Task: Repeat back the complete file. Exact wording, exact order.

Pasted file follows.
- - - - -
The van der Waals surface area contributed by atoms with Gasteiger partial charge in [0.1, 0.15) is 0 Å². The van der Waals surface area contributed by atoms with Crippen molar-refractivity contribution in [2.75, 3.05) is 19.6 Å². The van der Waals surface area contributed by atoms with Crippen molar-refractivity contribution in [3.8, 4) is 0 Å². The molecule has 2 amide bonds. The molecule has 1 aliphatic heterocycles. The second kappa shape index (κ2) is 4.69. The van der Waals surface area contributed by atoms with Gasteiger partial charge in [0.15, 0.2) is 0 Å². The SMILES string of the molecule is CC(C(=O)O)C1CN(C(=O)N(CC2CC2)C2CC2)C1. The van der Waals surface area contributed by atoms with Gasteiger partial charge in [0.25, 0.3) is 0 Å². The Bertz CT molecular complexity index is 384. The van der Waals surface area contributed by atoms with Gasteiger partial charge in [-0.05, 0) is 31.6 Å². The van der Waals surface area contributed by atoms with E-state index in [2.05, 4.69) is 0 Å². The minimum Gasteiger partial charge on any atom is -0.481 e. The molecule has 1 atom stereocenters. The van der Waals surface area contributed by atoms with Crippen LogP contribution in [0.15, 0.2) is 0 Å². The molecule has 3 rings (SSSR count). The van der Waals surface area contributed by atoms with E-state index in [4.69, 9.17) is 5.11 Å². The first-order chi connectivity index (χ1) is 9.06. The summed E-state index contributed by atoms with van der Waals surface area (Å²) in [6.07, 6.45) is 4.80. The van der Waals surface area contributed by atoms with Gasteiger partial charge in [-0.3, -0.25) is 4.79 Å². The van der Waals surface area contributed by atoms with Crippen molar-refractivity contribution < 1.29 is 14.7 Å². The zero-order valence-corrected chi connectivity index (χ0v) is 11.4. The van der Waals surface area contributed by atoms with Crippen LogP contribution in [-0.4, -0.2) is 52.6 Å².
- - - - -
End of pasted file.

The van der Waals surface area contributed by atoms with Gasteiger partial charge in [0.1, 0.15) is 0 Å². The van der Waals surface area contributed by atoms with Crippen molar-refractivity contribution in [2.75, 3.05) is 19.6 Å². The van der Waals surface area contributed by atoms with Crippen molar-refractivity contribution in [3.8, 4) is 0 Å². The molecule has 2 amide bonds. The molecule has 1 aliphatic heterocycles. The second kappa shape index (κ2) is 4.69. The van der Waals surface area contributed by atoms with Gasteiger partial charge in [0.15, 0.2) is 0 Å². The SMILES string of the molecule is CC(C(=O)O)C1CN(C(=O)N(CC2CC2)C2CC2)C1. The van der Waals surface area contributed by atoms with Gasteiger partial charge in [0.25, 0.3) is 0 Å². The Bertz CT molecular complexity index is 384. The van der Waals surface area contributed by atoms with Gasteiger partial charge in [-0.05, 0) is 31.6 Å². The van der Waals surface area contributed by atoms with E-state index in [2.05, 4.69) is 0 Å². The minimum Gasteiger partial charge on any atom is -0.481 e. The molecule has 1 atom stereocenters. The van der Waals surface area contributed by atoms with Crippen LogP contribution in [0.15, 0.2) is 0 Å². The molecule has 3 rings (SSSR count). The van der Waals surface area contributed by atoms with E-state index in [4.69, 9.17) is 5.11 Å². The first-order chi connectivity index (χ1) is 9.06. The summed E-state index contributed by atoms with van der Waals surface area (Å²) in [6.07, 6.45) is 4.80. The van der Waals surface area contributed by atoms with Gasteiger partial charge in [-0.3, -0.25) is 4.79 Å². The van der Waals surface area contributed by atoms with Crippen molar-refractivity contribution < 1.29 is 14.7 Å². The zero-order valence-corrected chi connectivity index (χ0v) is 11.4. The van der Waals surface area contributed by atoms with Crippen LogP contribution in [-0.4, -0.2) is 52.6 Å².